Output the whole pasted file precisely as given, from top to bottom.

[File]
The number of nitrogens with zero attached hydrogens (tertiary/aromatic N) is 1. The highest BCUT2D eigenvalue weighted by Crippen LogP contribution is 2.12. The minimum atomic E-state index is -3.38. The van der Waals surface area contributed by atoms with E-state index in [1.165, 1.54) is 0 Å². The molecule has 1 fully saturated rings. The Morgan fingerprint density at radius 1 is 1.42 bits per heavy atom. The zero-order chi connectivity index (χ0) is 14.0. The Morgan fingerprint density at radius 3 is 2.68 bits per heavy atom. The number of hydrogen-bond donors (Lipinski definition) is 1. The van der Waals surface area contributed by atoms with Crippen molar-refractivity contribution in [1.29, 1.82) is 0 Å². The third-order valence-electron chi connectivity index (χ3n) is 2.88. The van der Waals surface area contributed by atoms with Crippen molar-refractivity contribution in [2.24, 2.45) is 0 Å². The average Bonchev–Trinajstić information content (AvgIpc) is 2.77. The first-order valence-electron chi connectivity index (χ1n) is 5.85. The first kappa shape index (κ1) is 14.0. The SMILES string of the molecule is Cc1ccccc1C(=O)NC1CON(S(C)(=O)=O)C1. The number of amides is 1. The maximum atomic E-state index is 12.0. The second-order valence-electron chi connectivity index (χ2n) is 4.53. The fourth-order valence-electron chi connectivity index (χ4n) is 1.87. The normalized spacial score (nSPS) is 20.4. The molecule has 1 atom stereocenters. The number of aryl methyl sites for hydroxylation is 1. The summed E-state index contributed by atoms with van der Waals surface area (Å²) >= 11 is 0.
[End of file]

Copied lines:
The number of nitrogens with zero attached hydrogens (tertiary/aromatic N) is 1. The highest BCUT2D eigenvalue weighted by Crippen LogP contribution is 2.12. The minimum atomic E-state index is -3.38. The van der Waals surface area contributed by atoms with E-state index in [1.165, 1.54) is 0 Å². The molecule has 1 fully saturated rings. The Morgan fingerprint density at radius 1 is 1.42 bits per heavy atom. The zero-order chi connectivity index (χ0) is 14.0. The Morgan fingerprint density at radius 3 is 2.68 bits per heavy atom. The number of hydrogen-bond donors (Lipinski definition) is 1. The van der Waals surface area contributed by atoms with Crippen molar-refractivity contribution in [1.29, 1.82) is 0 Å². The third-order valence-electron chi connectivity index (χ3n) is 2.88. The van der Waals surface area contributed by atoms with Crippen molar-refractivity contribution in [2.24, 2.45) is 0 Å². The average Bonchev–Trinajstić information content (AvgIpc) is 2.77. The first-order valence-electron chi connectivity index (χ1n) is 5.85. The first kappa shape index (κ1) is 14.0. The SMILES string of the molecule is Cc1ccccc1C(=O)NC1CON(S(C)(=O)=O)C1. The number of amides is 1. The maximum atomic E-state index is 12.0. The second-order valence-electron chi connectivity index (χ2n) is 4.53. The fourth-order valence-electron chi connectivity index (χ4n) is 1.87. The normalized spacial score (nSPS) is 20.4. The molecule has 1 atom stereocenters. The number of aryl methyl sites for hydroxylation is 1. The summed E-state index contributed by atoms with van der Waals surface area (Å²) >= 11 is 0.